Time-Bars: RICO-Criminal and Civil-Federal and State

By Blakey, G. Robert | Notre Dame Law Review, April 2013 | Go to article overview

Time-Bars: RICO-Criminal and Civil-Federal and State


Blakey, G. Robert, Notre Dame Law Review


II. STATUTES OF LIMITATIONS IN CRIMINAL RICO CASES

A. History and Justifications

At common law, the king could bring a criminal prosecution at any time, as the rule was nullum tempus occurit regi. (51) The first American criminal statute of limitations appeared in the Colony of Massachusetts in 1652. (52) The First Congress passed a similar law applicable to federal offenses in 1790. (53) This first federal criminal statute of limitations set a short limitations period--two years for non-capital offenses and three years for capital offenses (willful murder and forgery excepted). (54) Congress has extended this general period over the years, (55) and now, various crimes specify a different, usually longer, limitations period. (56)

Criminal statutes of limitations limit the exposure of an individual to prosecution to a certain period following the commission of the crime. (57) The purpose of criminal statutes of limitations is to balance the interest of the government in prosecuting crimes against the interest of the defendant in not having to answer "overly stale criminal charges" (58) along with general considerations of fairness and efficiency. (59) The state possesses a strong interest in prosecuting crimes for the protection and maintenance of society, and in recent years, legislators have placed more emphasis on just deserts as a justification for criminal punishment as well as on victims' rights. (60) Statutes of limitations by their nature prevent punishment, sometimes "arbitrarily" (61) allowing a criminal to escape prosecution. Thus, many people mistakenly see statutes of limitations as only preventing criminals from receiving their just deserts and as a barrier to vindicating victims' fights.

If the government's interest in prosecuting crimes, and the goals of just deserts and victims' rights were the only considerations, statutes of limitations might well be "arbitrary," but other weighty considerations argue in favor of having time-bars to prosecution. (62) As time passes after the commission of a crime, and "basic facts ... [are] obscured by the passage of time," (63) just deserts is no longer a valid consideration, and victims' rights are problematic. In fact, the presumption is that a "fair"--either in the sense of accurate or consistent with a proper balance between the power of the state and the individual in a free society--trial is not possible. (64) Even if a fair trial were possible, when a long time passes between the commission of a crime and its prosecution, the perpetrator may have reformed his life and become a productive member of society, or changed so drastically that he is, at least arguably, in a psychological sense, not the "same" person who committed the crime. (65) In that case, a prosecution is arguably unfair, and might do more harm than good. (66)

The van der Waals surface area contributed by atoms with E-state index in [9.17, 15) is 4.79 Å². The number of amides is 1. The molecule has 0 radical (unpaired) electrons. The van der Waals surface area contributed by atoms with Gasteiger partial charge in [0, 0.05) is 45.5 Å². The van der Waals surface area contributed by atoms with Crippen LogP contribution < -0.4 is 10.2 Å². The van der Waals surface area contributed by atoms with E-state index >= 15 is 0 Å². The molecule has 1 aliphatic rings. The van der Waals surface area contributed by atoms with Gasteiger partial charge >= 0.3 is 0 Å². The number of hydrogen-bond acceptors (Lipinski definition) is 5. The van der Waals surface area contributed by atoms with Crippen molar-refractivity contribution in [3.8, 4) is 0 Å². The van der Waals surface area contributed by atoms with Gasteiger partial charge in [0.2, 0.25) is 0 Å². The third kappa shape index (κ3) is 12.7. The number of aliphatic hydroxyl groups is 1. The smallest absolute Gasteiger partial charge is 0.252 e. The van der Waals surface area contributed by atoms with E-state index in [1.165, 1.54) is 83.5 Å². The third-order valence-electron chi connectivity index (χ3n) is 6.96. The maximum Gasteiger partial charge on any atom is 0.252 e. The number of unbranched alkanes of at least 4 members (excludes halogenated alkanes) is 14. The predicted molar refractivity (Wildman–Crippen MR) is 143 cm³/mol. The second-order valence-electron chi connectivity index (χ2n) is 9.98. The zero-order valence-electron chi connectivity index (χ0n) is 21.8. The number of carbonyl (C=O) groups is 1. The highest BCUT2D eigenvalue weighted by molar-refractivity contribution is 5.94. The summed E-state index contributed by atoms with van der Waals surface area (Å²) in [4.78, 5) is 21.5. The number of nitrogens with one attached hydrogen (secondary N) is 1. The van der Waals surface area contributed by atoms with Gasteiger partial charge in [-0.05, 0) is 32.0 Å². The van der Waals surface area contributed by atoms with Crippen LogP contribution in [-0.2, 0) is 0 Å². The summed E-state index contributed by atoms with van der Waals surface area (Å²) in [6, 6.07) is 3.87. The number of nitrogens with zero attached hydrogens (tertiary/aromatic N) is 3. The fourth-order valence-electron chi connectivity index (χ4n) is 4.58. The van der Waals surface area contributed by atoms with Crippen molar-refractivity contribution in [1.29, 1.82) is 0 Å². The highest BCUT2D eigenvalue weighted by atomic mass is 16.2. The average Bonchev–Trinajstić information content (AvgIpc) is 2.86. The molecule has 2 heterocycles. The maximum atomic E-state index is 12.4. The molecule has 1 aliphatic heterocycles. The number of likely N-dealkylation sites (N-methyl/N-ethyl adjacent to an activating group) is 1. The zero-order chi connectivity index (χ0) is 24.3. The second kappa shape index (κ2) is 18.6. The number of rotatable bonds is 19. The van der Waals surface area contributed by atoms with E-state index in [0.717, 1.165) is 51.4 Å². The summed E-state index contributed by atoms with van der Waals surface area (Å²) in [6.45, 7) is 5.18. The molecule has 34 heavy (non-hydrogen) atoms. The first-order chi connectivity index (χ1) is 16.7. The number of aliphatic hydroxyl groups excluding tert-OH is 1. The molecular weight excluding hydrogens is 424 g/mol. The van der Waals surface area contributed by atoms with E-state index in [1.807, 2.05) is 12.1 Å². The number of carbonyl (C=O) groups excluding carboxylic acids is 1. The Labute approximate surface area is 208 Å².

Statutes of limitations benefit society as well as the accused. They encourage "law enforcement officials promptly to investigate suspected criminal activity," (67) to devote their limited resources to solving recent crimes that pose an immediate threat to society, because of repetition, as from recidivists come most offenses. (68) Statutes of limitations also incentivize law enforcement efficiency by keeping stale cases out of over-taxed court systems (69) and providing a bright-line rule guiding when a prosecutor can and cannot bring a case. (70) Finally, statutes of limitations offer repose to society, the alleged perpetrator, and the victim. (71) In the United States, most jurisdictions have statutes of limitations that bar prosecution after the stated period elapses. (72) In determining the appropriate period of limitations, when the limitations period should accrue, and when it should toll, courts, and legislatures ought to take into account the factors that militate for and against having a period of limitations for any set period. Every extension of the limitations period, every tolling rule, and every accrual rule that starts the limitations period running later tends to undermine the purposes of having statutes of limitations in the first place. …

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